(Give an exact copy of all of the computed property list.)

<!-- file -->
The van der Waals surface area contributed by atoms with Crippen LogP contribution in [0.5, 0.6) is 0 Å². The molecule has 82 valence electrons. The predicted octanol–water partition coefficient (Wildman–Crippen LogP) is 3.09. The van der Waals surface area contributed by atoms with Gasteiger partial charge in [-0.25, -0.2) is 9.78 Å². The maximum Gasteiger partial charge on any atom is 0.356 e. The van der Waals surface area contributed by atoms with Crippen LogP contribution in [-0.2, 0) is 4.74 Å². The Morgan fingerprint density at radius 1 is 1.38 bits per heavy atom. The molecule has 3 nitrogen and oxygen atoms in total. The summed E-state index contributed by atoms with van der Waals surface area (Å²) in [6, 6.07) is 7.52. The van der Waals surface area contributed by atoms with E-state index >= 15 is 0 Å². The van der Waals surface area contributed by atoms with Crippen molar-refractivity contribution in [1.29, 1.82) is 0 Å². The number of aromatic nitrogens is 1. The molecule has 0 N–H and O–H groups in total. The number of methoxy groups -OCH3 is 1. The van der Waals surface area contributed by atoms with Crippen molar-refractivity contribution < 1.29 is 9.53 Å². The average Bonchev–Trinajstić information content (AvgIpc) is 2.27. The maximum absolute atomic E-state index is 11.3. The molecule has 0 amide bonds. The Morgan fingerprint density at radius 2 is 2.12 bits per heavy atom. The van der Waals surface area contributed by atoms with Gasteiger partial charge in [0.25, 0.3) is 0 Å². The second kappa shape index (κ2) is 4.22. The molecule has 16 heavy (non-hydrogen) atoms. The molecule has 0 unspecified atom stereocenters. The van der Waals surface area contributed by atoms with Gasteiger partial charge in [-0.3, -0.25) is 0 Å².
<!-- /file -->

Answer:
The van der Waals surface area contributed by atoms with Crippen LogP contribution in [0.5, 0.6) is 0 Å². The molecule has 82 valence electrons. The predicted octanol–water partition coefficient (Wildman–Crippen LogP) is 3.09. The van der Waals surface area contributed by atoms with Gasteiger partial charge in [-0.25, -0.2) is 9.78 Å². The maximum Gasteiger partial charge on any atom is 0.356 e. The van der Waals surface area contributed by atoms with Crippen LogP contribution in [-0.2, 0) is 4.74 Å². The Morgan fingerprint density at radius 1 is 1.38 bits per heavy atom. The molecule has 3 nitrogen and oxygen atoms in total. The summed E-state index contributed by atoms with van der Waals surface area (Å²) in [6, 6.07) is 7.52. The van der Waals surface area contributed by atoms with E-state index >= 15 is 0 Å². The van der Waals surface area contributed by atoms with Crippen molar-refractivity contribution in [1.29, 1.82) is 0 Å². The number of aromatic nitrogens is 1. The molecule has 0 N–H and O–H groups in total. The number of methoxy groups -OCH3 is 1. The van der Waals surface area contributed by atoms with Crippen molar-refractivity contribution < 1.29 is 9.53 Å². The average Bonchev–Trinajstić information content (AvgIpc) is 2.27. The maximum absolute atomic E-state index is 11.3. The molecule has 0 amide bonds. The Morgan fingerprint density at radius 2 is 2.12 bits per heavy atom. The van der Waals surface area contributed by atoms with Gasteiger partial charge in [0.25, 0.3) is 0 Å². The second kappa shape index (κ2) is 4.22. The molecule has 16 heavy (non-hydrogen) atoms. The molecule has 0 unspecified atom stereocenters. The van der Waals surface area contributed by atoms with Gasteiger partial charge in [-0.3, -0.25) is 0 Å².